We find out via a letter on the ship that Mia was tasked with taking Evie – a bioengineered product of her employers – to a new facility, to throw off rival companies trying to secure her for their own ends. They make this journey on a commercial tanker, passing themselves off as mother and daughter, to evade suspicion. But eventually things go very wrong, Evie goes on a rampage, and the ship crashes, before eventually floating into the Louisiana swamp. There, it is found by the Baker family, who take Mia and Evie in.
So who made Evie, if it wasn’t Umbrella?
That’s not yet entirely known, but it’s very probably a company called Tentsu. That name is printed on the Necrotoxin machine (used to manufacture a means of destroying Evie) found in the salt mines, late in the game. A similar – but unmarked – device can be found on the ship, implying that Evie’s destruction was always part of her creator’s contingency plans. Indeed, their communication with Mia certainly suggests it, should things get out of hand.
And in the Daughters chapter of the just-released Banned Footage Vol. 2 DLC – which is set just before Mia’s arrival at the estate – the ‘true ending’ reveals her passed out in the trailer, clutching the D-series head sample case. That case, as Ethan later finds it after fighting Marguerite for the first time, is also imprinted with the Tentsu name.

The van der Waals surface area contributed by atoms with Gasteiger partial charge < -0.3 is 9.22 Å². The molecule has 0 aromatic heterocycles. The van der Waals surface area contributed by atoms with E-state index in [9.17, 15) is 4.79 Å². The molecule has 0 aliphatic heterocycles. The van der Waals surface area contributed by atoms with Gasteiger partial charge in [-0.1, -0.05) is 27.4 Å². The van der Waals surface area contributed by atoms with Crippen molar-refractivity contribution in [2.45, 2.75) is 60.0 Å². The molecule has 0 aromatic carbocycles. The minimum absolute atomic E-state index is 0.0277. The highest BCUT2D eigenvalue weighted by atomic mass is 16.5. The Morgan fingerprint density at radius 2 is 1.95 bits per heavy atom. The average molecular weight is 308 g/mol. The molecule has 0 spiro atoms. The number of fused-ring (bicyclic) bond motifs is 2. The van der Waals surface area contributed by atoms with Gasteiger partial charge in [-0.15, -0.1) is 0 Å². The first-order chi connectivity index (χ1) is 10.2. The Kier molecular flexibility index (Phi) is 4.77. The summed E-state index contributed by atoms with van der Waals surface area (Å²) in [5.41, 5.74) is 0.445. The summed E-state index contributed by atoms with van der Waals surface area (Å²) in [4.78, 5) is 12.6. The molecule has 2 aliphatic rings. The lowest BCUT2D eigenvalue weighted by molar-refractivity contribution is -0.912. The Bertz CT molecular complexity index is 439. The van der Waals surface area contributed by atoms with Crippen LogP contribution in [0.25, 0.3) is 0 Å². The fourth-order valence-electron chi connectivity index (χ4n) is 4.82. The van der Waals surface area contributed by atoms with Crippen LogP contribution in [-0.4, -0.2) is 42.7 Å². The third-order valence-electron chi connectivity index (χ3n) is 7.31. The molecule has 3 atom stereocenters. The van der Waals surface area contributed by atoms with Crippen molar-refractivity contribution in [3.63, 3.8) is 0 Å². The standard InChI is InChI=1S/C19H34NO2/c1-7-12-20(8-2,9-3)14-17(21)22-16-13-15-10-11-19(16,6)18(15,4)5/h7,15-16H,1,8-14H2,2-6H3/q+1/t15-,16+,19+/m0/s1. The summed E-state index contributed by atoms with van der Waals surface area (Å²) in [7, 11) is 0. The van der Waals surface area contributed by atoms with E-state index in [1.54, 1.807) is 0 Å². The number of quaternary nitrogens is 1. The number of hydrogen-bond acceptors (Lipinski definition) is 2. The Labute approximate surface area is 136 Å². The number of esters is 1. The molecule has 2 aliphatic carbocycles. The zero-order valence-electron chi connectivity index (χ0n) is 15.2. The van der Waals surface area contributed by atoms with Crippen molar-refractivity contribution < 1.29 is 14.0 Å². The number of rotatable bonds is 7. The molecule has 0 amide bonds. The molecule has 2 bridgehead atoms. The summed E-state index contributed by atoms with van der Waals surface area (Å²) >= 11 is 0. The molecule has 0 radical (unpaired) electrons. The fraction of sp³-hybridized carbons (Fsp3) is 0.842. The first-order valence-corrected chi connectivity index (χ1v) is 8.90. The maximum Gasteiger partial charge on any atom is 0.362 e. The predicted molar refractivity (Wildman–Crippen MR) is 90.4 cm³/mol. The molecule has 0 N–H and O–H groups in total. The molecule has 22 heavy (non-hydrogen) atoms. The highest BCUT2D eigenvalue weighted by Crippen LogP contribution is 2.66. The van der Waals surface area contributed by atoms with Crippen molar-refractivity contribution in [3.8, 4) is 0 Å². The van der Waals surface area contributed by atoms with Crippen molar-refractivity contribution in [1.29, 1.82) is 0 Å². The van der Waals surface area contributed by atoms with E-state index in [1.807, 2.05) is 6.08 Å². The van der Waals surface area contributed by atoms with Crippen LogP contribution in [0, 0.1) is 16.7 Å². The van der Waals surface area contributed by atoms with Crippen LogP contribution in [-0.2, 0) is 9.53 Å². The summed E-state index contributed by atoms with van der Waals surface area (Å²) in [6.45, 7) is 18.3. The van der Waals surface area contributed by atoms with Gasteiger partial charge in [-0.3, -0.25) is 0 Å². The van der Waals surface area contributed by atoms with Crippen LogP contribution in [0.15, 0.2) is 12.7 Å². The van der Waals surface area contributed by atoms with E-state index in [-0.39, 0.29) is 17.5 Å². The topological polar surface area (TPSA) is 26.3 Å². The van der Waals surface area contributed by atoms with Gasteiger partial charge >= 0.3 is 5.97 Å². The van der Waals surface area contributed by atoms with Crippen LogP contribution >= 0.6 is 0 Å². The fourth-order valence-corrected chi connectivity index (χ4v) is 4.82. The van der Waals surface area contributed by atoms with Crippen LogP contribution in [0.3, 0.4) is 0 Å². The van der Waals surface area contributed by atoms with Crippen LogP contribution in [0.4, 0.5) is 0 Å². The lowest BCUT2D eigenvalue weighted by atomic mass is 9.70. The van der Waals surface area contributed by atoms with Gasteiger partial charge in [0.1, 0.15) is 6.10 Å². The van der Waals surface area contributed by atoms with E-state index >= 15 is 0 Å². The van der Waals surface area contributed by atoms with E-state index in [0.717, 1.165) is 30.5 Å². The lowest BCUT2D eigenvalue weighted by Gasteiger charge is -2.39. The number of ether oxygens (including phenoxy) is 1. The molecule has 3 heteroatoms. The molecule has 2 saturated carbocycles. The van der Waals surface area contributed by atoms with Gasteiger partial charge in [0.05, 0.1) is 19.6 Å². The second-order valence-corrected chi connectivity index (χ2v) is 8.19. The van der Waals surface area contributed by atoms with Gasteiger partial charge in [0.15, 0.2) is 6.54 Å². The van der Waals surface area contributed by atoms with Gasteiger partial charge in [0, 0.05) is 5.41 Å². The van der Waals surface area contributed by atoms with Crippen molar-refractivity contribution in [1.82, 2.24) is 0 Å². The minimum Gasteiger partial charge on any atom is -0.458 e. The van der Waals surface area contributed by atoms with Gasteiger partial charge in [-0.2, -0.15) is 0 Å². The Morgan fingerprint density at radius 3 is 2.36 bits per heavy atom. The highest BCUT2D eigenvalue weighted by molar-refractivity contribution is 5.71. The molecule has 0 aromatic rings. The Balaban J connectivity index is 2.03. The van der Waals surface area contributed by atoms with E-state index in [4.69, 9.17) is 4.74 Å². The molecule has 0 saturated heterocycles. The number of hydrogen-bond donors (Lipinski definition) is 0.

But how did Ethan get here? Didn’t Mia send him a message telling him to stay away at first?
Yes she did. But Evie wants a family, and Mia is now intermittently under her control. Evie already has the Bakers’ son, Lucas, kidnapping people in an attempt to expand her family unit, and so has very probably manipulated Mia into contacting Ethan, in order to complete that family with a father. She already refers to Mia as her mother.
But what actually is Evie?
She’s a living weapon, bioengineered from an unnamed fungus found in an unnamed location. It’s infused in a human embryo, which is then extracted around the 38 – 42 week stage. The first truly successful version of the weapon design – the D-series being the last of four failed attempts – Evie can produce the “mutamycete” Mold herself, using it to gradually bring human subjects under her control, and spewing up gallons of it to perpetuate further infections. That’ll be the black goop you’ll find all over the Baker estate. We’re told in an R&D report found in the salt mines that Evie’s victims are controlled via pheromone-induced hallucinations, which is why you’ll often see the Baker family seeming to talk to people who aren’t there.